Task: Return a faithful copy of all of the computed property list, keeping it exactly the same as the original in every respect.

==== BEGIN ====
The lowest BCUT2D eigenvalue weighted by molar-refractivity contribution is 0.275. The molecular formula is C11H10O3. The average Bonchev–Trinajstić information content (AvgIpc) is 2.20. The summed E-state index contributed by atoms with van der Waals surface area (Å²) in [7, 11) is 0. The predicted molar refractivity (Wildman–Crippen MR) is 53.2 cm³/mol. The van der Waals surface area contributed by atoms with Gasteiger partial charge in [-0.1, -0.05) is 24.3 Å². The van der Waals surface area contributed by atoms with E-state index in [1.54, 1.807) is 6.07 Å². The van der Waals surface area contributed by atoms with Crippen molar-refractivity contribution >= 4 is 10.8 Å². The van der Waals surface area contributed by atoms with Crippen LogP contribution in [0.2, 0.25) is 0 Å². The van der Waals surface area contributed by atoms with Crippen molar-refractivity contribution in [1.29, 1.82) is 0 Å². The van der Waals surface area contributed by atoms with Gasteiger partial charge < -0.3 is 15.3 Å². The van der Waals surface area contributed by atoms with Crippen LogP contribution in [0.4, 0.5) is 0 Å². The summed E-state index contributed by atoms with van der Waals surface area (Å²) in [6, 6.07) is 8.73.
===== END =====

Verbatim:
The lowest BCUT2D eigenvalue weighted by molar-refractivity contribution is 0.275. The molecular formula is C11H10O3. The average Bonchev–Trinajstić information content (AvgIpc) is 2.20. The summed E-state index contributed by atoms with van der Waals surface area (Å²) in [7, 11) is 0. The predicted molar refractivity (Wildman–Crippen MR) is 53.2 cm³/mol. The van der Waals surface area contributed by atoms with Gasteiger partial charge in [-0.1, -0.05) is 24.3 Å². The van der Waals surface area contributed by atoms with E-state index in [1.54, 1.807) is 6.07 Å². The van der Waals surface area contributed by atoms with Crippen molar-refractivity contribution >= 4 is 10.8 Å². The van der Waals surface area contributed by atoms with Crippen LogP contribution in [0.2, 0.25) is 0 Å². The van der Waals surface area contributed by atoms with Crippen molar-refractivity contribution in [1.29, 1.82) is 0 Å². The van der Waals surface area contributed by atoms with Gasteiger partial charge < -0.3 is 15.3 Å². The van der Waals surface area contributed by atoms with Crippen LogP contribution in [0.4, 0.5) is 0 Å². The summed E-state index contributed by atoms with van der Waals surface area (Å²) in [6, 6.07) is 8.73.